What's more, young people often face bullying and harassment based on what their peers perceive to be their sexual orientation, regardless of whether they identify as being LGBT. According to the most recent California Healthy Kids Survey 12% of 7th graders and 10% of 9th graders reported being harassed based on their actual or perceived sexual orientation.
The consequences of bullying and harassment can include falling grades, depression, and risk of suicide. LGBT youth are three times more likely than their heterosexual peers to seriously consider suicide.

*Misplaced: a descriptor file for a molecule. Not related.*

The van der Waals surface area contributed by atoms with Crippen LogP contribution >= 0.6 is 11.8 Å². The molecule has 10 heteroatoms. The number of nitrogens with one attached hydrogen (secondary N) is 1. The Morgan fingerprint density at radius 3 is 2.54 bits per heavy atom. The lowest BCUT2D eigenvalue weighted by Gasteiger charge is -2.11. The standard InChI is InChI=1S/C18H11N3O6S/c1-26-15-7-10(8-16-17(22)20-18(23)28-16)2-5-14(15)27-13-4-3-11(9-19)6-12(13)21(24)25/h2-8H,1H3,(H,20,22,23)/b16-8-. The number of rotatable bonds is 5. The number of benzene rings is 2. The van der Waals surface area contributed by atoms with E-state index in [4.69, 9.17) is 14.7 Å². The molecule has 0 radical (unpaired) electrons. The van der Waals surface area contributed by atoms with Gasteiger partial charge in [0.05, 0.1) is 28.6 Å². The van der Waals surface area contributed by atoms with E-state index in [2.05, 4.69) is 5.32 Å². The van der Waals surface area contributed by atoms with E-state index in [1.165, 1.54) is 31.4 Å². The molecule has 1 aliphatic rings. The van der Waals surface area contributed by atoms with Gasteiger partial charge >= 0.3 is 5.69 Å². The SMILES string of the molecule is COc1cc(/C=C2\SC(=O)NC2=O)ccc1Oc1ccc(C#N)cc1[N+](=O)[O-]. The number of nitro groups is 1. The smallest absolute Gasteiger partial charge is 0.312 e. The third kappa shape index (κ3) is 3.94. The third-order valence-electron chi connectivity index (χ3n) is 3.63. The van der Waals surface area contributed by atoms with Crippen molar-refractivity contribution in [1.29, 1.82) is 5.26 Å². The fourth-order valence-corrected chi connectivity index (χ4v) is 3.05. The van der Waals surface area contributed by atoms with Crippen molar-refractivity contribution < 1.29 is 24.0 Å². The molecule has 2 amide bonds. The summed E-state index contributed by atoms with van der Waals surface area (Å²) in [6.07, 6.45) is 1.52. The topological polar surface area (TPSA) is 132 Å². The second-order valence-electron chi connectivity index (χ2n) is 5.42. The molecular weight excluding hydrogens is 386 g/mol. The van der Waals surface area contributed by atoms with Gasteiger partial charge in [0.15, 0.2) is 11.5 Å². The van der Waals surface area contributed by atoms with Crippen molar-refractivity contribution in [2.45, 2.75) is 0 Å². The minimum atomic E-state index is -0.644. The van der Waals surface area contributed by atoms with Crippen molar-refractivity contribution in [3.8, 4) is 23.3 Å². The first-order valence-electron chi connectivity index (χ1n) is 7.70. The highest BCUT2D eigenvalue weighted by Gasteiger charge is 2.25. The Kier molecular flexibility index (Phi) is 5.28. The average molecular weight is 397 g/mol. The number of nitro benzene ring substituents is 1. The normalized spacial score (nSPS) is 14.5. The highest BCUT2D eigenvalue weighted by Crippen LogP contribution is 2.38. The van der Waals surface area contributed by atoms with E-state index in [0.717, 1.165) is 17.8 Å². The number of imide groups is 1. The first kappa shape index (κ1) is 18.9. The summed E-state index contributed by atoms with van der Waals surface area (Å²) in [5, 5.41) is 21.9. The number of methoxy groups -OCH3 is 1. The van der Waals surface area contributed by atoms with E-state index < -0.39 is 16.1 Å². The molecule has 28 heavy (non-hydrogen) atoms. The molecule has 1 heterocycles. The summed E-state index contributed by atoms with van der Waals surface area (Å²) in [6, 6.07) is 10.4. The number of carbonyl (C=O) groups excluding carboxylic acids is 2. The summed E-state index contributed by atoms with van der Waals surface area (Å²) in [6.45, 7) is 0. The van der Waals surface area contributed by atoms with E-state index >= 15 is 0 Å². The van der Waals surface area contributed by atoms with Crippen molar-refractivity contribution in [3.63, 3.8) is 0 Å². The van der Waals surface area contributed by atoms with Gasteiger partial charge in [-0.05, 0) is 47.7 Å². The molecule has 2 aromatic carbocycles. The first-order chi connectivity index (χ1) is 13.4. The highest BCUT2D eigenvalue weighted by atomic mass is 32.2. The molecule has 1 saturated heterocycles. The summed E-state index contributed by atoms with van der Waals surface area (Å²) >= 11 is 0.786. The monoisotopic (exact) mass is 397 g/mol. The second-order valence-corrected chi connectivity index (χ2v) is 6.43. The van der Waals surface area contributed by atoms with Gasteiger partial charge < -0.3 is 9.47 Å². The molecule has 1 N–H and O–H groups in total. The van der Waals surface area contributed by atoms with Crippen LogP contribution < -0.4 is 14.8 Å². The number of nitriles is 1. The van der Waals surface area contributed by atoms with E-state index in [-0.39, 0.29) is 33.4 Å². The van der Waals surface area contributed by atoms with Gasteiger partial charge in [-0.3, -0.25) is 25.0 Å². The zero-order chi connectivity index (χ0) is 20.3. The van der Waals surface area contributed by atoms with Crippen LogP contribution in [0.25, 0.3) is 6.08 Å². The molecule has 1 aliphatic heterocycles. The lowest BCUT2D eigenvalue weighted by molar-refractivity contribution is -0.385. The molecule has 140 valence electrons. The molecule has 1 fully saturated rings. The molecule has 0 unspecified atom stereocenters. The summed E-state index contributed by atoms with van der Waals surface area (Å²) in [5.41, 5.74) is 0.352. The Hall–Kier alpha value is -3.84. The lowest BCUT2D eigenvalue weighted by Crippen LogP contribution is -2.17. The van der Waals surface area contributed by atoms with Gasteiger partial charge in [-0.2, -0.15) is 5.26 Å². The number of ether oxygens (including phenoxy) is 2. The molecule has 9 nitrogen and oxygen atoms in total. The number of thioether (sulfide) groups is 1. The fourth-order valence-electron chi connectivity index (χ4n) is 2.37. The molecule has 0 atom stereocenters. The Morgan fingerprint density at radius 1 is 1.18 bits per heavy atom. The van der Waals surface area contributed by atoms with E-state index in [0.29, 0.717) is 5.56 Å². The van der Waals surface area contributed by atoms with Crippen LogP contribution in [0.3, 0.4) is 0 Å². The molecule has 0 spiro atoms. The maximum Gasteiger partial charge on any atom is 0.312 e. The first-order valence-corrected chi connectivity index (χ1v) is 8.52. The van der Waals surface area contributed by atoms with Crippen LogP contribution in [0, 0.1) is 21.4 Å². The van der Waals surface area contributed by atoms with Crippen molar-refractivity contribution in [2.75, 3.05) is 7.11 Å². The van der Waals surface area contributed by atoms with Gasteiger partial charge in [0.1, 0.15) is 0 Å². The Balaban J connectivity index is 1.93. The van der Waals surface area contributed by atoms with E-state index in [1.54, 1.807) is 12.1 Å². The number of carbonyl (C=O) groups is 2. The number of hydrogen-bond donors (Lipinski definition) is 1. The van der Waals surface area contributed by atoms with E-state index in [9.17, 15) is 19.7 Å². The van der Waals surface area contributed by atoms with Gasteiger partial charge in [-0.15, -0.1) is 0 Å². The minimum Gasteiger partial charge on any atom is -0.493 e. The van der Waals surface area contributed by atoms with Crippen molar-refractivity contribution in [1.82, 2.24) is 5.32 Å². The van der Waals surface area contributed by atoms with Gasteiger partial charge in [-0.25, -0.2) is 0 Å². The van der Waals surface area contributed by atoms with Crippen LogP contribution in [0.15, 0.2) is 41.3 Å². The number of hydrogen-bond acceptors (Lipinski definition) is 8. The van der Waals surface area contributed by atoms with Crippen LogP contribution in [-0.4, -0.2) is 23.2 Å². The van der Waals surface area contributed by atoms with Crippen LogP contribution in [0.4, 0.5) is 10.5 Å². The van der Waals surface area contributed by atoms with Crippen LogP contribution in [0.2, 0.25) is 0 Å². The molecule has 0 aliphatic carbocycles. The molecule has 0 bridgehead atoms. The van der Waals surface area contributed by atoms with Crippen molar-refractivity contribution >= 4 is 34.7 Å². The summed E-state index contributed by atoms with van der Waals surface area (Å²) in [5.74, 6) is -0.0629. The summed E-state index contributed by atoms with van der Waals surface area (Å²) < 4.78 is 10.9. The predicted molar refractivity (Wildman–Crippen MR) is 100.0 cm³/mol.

Under Seth's Law, every school district in the state would:
- Create strong and clear anti-harassment policies and programs, if they don't have them already.
- Have a system in place to ensure that all reports of harassment are taken seriously, addressed quickly, and that parents and students understand the process of making these complaints.
- Explain the harmful impact of bullying and discrimination to students and staff.
- Provide ongoing professional development for teachers, school counselors and administrators about identifying and stopping harassment and discrimination and creating a school-wide culture of inclusion and respect for difference.